JERUSALEM - The shooting death of 11-year old Khalil al-Mughrabi in the Gaza Strip in July went largely unremarked upon there and in Israel. He seemed just one more casualty in the daily battles between Palestinians and Israelis.
At the time, the Israeli army told reporters that soldiers in the Gaza Strip came under fire from rocks and grenades thrown by Palestinians, who were scattered by "live gunfire into an open area distant from the rioters." The army said it had no evidence anyone had been wounded.
None of the basic facts of the army's account was true.
Khalil was struck by a bullet fired by an Israeli soldier, either from a watch tower or atop a tank, as he rested on a dirt pile with his friends after a soccer match in the Yubneh Refugee Camp. The disturbances had been broken up about noon. Khalil was killed seven hours later.
The army spells out the contradictions with its public account in an internal report by the chief military prosecutor, whose office mistakenly sent confidential documents to an Israeli human rights group, B'Tselem.
"First, it is likely that the shots did not hit the children who were identified as rioters, but rather children who were some distance from the place of the event," the prosecutor, Col. Einat Ron, concluded in the internal report, published yesterday by B'Tselem.
But in her subsequent letter to the rights group, the only document that was intended to be made public, Ron wrote: "Live gunfire was not aimed at the rioters, and no hits were detected as a result of this gunfire."
The documents obtained by the humans rights group contain handwritten notes and a detailed drawing of the shooting scene, and provide an unusual window into Israeli army investigations and how its officers respond to public inquiries.
More than 700 Palestinians have been killed during the past 13 months of fighting, many in armed confrontations. Some victims have been bystanders and children - some caught in dangerous crossfire or struck with rubber bullets in rock-throwing demonstrations.
But the cases are often murky, with claims and counter-claims that are difficult or impossible to prove. Reports of human rights abuses abound on both sides. Amnesty International urged this week that international observers be sent to the region to monitor events.
The author of the B'Tselem report, Yael Stein, said Israeli officials ignored the findings of their own investigation and then fabricated a story for the news media.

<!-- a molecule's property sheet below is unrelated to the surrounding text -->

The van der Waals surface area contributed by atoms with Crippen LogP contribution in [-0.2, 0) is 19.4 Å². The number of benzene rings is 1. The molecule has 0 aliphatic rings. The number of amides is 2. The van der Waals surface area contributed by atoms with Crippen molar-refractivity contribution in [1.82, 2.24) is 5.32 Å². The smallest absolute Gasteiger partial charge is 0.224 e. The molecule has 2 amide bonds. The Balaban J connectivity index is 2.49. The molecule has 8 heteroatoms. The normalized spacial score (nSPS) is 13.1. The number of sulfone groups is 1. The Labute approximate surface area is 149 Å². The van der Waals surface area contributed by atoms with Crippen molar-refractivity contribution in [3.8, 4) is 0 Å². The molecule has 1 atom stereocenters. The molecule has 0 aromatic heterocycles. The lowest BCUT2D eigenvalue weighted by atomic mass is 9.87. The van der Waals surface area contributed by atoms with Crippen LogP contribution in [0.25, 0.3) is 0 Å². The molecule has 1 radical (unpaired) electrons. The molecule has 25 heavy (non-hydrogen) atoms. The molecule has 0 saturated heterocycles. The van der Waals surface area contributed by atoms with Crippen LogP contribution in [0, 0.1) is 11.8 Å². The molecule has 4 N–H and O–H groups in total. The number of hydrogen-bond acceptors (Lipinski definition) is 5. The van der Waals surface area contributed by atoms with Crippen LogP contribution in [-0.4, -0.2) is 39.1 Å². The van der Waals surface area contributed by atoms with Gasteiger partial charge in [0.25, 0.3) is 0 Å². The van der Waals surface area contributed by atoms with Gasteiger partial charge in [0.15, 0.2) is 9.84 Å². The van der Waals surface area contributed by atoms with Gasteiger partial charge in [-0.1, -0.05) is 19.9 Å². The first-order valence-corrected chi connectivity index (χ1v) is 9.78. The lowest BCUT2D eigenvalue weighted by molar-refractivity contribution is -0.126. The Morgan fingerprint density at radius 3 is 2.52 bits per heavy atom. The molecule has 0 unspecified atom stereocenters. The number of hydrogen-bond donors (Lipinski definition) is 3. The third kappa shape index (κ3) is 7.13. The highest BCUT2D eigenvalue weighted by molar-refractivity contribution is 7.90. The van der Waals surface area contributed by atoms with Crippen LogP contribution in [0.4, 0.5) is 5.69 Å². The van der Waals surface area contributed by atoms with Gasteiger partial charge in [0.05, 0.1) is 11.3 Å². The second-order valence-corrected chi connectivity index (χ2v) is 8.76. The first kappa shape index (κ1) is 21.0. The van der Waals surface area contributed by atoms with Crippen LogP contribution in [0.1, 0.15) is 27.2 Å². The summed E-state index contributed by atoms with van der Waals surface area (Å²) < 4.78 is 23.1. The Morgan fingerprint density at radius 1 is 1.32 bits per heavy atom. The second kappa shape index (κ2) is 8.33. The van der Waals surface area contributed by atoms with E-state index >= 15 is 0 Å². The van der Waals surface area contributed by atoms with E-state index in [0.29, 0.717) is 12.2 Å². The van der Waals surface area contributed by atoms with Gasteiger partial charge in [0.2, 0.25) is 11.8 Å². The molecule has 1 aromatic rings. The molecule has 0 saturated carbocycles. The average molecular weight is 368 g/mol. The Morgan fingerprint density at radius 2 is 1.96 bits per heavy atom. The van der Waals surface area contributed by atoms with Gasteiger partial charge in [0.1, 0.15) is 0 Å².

"They didn't hesitate to lie," Stein said. "I guess it's almost legitimate to lie. We have received hundreds of similar letters to our questions in the past. Who knows now how many are true."
Lt. Col. Olivier Rafowicz, an Israeli army spokesman, denied any attempt to cover up the shooting or lie about it. He said the detailed report proves "that we are serious about investigating our actions" and noted that, in the end, the military prosecutor found that soldiers probably acted inappropriately.
The spokesman said that the letter to B'Tselem reflected what details could be made public at the time and that there is still a possibility that the soldiers will be disciplined. The chief prosecutor, Ron, could not be reached for comment.
Her report, along with one submitted by the army battalion commander, offers a rare insight into the routine confrontations on the West Bank and Gaza Strip. Palestinians throw stones or shoot at soldiers and their vehicles, and soldiers fire back with warning shots, rubber-coated bullets or live fire.
In this case, in the early afternoon of July 7, Israeli soldiers fired warning shots at Palestinian demonstrators. The shots included rubber-coated bullets and live ammunition fired at a concrete wall near people who were standing.
The initial investigator, Maj. Holi Moshe, concluded that many regulations were broken during this confrontation, including firing warning shots from tank-mounted artillery, allowing children to get too close to army vehicles and firing warning shots in the direction of children.
But Moshe concluded: "It is not possible to determine that the children were hurt by our forces' gunfire."
Ron's investigation, however, found that Khalil was hit hours later, after 7 p.m., and far from any of the earlier disturbances. It happened, she wrote, during a time "when no grenades were thrown, and it is doubtful that the force felt its life was in danger."
Ron offered three options to top commanders that included varying degrees of accepting responsibility. Military officials chose the proposal that exonerated them of any culpability, which was used to formulate the official response to B'Tselem.
In the internal report, Ron summed up the idea this way: "The shooting was justified - the incident as a whole had a combat nature, grenades were thrown earlier during the day, the whole area is dangerous ... [If] innocent people were harmed, one can only regret it."